“ The general law as to prohibition respecting all Canada, which can only be enacted by the Dominion, being localized by municipal suffrages, its enforcement becomes also a matter of local importance in the province within the meaning of the B. N. A. Act, section 92, item 16. The enforcement of the Act in the adopting municipalities involves questions of local police regulation. For the purpose of ensuring uniformity and efficiency of action, the prosecution of offenders may be properly relegated to the hands of provincial officers, for the appointment and pay. ment and governance of whom laws may be made under the B. N. A. Act, section 92, item 4. The expense of carrying the Act into effect within the adopting county is a burden to be borne by the ratepayers of that locality. So that the legislation now questioned may also fall within the scope of the B. N. A. Act, section 92, item 8, as pertaining to municipal institutions within the province."

With much misgiving, we venture to question the correctness of these decisions. The “local option ” character

(h) 12 App. Cas. 575.

(i) License Commissioners v. Prince Edward, 26 Gr. 452–per Spragge, C., (1879).

(j) License Commissioners v. Frontenac, 14 O. R. 741--per Boyd, C., (1887).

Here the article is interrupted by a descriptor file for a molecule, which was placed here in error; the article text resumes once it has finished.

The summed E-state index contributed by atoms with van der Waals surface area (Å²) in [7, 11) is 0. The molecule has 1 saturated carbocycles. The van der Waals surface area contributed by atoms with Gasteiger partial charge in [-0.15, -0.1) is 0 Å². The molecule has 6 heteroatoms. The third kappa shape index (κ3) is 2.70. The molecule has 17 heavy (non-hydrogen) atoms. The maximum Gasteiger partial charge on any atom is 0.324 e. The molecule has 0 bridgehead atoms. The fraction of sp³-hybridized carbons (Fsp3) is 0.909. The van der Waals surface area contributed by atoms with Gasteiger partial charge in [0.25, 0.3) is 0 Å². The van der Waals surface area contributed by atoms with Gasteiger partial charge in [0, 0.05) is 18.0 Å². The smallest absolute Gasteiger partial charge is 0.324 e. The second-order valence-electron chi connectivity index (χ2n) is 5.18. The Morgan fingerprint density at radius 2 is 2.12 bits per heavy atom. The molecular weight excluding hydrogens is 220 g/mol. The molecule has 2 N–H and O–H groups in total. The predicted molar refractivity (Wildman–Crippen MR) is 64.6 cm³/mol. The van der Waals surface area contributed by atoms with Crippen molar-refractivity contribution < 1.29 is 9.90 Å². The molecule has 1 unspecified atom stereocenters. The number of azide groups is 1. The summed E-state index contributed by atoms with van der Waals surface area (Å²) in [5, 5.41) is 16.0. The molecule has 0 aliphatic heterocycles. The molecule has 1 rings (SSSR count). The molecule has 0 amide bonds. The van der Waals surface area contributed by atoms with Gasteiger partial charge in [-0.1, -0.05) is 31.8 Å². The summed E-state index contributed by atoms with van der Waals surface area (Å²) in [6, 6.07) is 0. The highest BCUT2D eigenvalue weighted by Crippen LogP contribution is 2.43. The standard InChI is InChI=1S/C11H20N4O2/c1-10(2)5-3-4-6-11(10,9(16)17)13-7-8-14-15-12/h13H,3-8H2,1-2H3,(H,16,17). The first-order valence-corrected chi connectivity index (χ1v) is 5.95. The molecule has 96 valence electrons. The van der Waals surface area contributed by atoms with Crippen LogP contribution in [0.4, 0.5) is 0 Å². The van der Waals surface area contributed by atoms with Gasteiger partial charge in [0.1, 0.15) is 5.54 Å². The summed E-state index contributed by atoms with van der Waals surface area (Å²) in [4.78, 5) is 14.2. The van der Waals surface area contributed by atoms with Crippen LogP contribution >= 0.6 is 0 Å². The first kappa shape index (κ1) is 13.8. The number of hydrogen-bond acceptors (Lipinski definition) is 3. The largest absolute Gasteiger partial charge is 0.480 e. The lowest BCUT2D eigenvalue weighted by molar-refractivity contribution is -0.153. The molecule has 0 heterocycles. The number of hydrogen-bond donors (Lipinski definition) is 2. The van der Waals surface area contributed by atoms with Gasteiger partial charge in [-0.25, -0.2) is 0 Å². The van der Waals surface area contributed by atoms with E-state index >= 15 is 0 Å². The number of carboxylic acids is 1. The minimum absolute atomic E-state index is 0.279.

of the Canada Temperance Act-its localization by municipal suffrages—was much pressed in argument in Russell v. The Queen, as shewing the subject matter of that Act to be within the legislative competence of a provincial legislature only. The argument was rejected by the Privy Council, and it appears to us that, so long as that decision stands, the enactment of laws for the enforcement of the provisions of that Act cannot be said to be a matter of a merely local or private nature in the province. Laws “ in relation to" any subject matter must come in their entirety from that legislature to which the subject matter is committed. It is the question over again of the necessary connection between legislature and executive. It is, of course, open to the Dominion parliament to utilize existing provincial machinery (k), or to confer upon “ boards” or boilies of provincial creation powers and authorities in relation to the enforcement of Dominion laws, but, quoad the duties imposed by Dominion legislation, the members of the municipal bodies or “boards" are not provincial officers. The above cases, however, did not involve consideration of the power of the Dominion legislature to delegate its authority or to adopt existing institutions, but of the power of a provincial legislature to supplement Dominion legislation upon a matter admittedly within the exclusive ken of the latter, by the appointment of an executive staff to carry it out.

5. The Management and Sale of the Public Lands belonging to the Province and of the timber and wood thereon.

“It must always be kept in view that, wherever public land with its incidents is described as the property of' or as belonging to' the Dominion or a province, these expressions merely import that the right to its beneficial use, or to its proceeds, has

(k) See ante, p. 417, as to their adoption of provincial laws as to jurors; and ante, p. 232, as to the trial of (Dominion) election petitions by provincial courts.